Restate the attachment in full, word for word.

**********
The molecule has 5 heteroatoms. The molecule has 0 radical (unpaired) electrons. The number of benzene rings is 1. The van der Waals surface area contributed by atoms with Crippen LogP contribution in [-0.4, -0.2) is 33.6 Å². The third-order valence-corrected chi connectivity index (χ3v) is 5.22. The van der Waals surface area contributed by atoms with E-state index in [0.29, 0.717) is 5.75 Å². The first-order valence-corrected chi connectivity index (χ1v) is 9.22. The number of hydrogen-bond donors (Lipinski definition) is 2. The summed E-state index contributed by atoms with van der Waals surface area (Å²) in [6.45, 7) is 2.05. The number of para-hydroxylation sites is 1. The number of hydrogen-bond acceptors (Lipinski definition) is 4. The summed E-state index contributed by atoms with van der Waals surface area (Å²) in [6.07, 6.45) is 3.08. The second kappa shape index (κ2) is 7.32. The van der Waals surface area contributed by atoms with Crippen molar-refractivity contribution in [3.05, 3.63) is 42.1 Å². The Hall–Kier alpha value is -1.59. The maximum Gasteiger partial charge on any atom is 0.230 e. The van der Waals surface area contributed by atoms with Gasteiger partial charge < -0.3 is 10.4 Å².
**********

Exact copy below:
The molecule has 5 heteroatoms. The molecule has 0 radical (unpaired) electrons. The number of benzene rings is 1. The van der Waals surface area contributed by atoms with Crippen LogP contribution in [-0.4, -0.2) is 33.6 Å². The third-order valence-corrected chi connectivity index (χ3v) is 5.22. The van der Waals surface area contributed by atoms with E-state index in [0.29, 0.717) is 5.75 Å². The first-order valence-corrected chi connectivity index (χ1v) is 9.22. The number of hydrogen-bond donors (Lipinski definition) is 2. The summed E-state index contributed by atoms with van der Waals surface area (Å²) in [6.45, 7) is 2.05. The number of para-hydroxylation sites is 1. The number of hydrogen-bond acceptors (Lipinski definition) is 4. The summed E-state index contributed by atoms with van der Waals surface area (Å²) in [6.07, 6.45) is 3.08. The second kappa shape index (κ2) is 7.32. The van der Waals surface area contributed by atoms with Crippen molar-refractivity contribution in [3.05, 3.63) is 42.1 Å². The Hall–Kier alpha value is -1.59. The maximum Gasteiger partial charge on any atom is 0.230 e. The van der Waals surface area contributed by atoms with Gasteiger partial charge < -0.3 is 10.4 Å².